CHAPTER 1: HAWKINS, INDIANA

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Nine hours and thirty-one minutes. Nine hours and thirty-one minutes stuck in a damn car with nothing but The Beatles and The Supremes blasting non-stop for nine hours and thirty-one minutes... I hit the back of my head on the window repeatedly with my arms crossed as I heard the same music being played over and over again. Suddenly, the music stopped, and all I could hear was my dad's scratchy high note, singing along to the song. My dad stopped and cleared his throat as my mom stared at him with her brows furrowed. I let out a stifled chuckle and grabbed the bag of potato chips on the ground.

"We'll be there in less than thirty minutes. How do you like it so far?" asked my mom.

I looked out the window and saw nothing but green trees, green grass, and some flowers here and there. We were driving on a back-road, so there wasn't really anything to expect. But, I found it a lot more entertaining to look at nature than to listen to another four minute long opera song.

"It's very...green." I said.

"That's good! You love nature! Your sisters and Jacob use to hike and go on bike trails all the time back at home!" said my dad, turning back at me for a split second to give me a smile.

"Yeah," I said, faintly, "But, I can't do that here because they're not here with me."

My parents glimpsed at each other and let out a sigh. My dad had been offered a great job opportunity from his company's branch, Hawkins Technology. They wanted my dad to move to Indiana, and, in an instant, my dad said yes. He always wanted to live somewhere else after being cooped up in Vermont his whole life. At first, my mom was apprehensive about moving, but it didn't take long for him to convince her to move. The only thing that prevented him from going forth with his plan was me.

My older sister, Violet, and her fiancé, Jacob, both of them lived in the same house as me, got to stay in Vermont because of their jobs, even though they got offered the same opportunity. My other sister, Ashley, got to stay also because of university, that was understandable. I, on the other hand, had no choice but be dragged into the car and off to Indiana. My dad tried so hard to tell me that it would be nice for a change. He showed me pictures of the new house and told me that Hawkins was such a small town, making it easier for me to make friends, but I constantly blocked it out. I loathed the idea. I would have to leave my sisters, Jacob, my cat, my friends, my school, my cat! But, most of all, I would have to say goodbye. I hated goodbyes. It was like a stab in the heart, and it leaves an unsettling ease in my stomach.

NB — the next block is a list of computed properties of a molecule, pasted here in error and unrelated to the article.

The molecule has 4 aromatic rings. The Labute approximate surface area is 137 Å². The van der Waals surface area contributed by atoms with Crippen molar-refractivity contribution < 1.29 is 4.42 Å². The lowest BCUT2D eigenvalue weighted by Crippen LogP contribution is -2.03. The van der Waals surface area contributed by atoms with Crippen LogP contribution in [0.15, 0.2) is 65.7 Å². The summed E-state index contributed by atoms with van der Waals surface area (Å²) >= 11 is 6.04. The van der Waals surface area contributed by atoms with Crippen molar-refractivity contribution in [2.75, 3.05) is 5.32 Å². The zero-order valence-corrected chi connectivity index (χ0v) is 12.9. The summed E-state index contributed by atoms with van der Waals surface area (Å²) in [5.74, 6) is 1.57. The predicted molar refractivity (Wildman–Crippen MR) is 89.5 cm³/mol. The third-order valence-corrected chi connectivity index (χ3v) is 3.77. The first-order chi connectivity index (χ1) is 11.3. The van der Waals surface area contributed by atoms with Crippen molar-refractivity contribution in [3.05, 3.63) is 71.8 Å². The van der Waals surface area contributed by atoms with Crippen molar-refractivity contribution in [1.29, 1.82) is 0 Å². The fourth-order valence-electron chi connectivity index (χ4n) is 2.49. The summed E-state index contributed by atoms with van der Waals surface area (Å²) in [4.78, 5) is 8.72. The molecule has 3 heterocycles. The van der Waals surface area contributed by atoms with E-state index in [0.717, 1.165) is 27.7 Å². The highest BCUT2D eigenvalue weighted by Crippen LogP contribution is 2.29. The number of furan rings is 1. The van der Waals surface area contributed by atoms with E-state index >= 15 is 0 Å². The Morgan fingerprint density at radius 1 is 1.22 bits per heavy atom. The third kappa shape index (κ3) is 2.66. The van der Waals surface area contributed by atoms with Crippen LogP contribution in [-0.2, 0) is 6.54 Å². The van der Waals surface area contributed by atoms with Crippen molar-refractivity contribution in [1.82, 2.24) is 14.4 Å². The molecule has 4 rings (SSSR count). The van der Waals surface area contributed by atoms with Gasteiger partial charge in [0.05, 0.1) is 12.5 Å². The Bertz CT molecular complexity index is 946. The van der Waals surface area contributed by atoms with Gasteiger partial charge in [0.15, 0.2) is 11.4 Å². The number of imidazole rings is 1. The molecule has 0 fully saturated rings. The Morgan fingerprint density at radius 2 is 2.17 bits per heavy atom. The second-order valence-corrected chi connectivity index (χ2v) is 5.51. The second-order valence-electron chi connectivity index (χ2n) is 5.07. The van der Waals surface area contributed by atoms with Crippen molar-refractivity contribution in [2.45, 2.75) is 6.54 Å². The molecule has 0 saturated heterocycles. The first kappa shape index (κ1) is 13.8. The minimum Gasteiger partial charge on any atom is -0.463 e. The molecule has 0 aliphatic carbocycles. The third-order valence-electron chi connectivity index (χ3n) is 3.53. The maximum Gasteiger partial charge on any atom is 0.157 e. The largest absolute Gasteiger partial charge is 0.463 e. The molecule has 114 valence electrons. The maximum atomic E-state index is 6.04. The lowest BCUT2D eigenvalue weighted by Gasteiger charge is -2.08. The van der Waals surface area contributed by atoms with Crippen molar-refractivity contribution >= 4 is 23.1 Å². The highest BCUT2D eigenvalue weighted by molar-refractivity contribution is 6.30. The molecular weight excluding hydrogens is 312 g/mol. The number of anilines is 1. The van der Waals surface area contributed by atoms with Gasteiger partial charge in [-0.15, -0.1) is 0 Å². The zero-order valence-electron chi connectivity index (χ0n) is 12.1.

"Well, we can go with you! I'm not as athletic as I use to be, but a little exercise wouldn't hurt." said my dad smiling at me through the mirror.

"Mom hates nature." I smiled back at him.

"She'll get used to it!" laughed my dad.

I let out another stifled chuckle and opened the bag of chips. I stuffed a series of chips in my mouth as I looked out the window. We were finally at the core of the town. There were little shops for everything in walking distance. But, what really caught my eye was the breakfast platter for $7.99 ad on the window at the diner place. It was a nice little town, but it was too small. Everyone knew everyone and a single scandal left its mark for years and years.

We entered a suburban neighborhood. It looked similar to my old neighborhood back in Vermont. Then again, most suburban neighborhoods are just a bunch cookie cutters. My dad pulled up in a driveway of a red brick house with a beautiful garden surrounding the walkway. Most likely, those plants will start to wither and shrivel up in a week. My mom had more of a black thumb than a green one. The house had beautiful three arches near the front door and two big windows, on both sides in the front of the house, looking out of garden.

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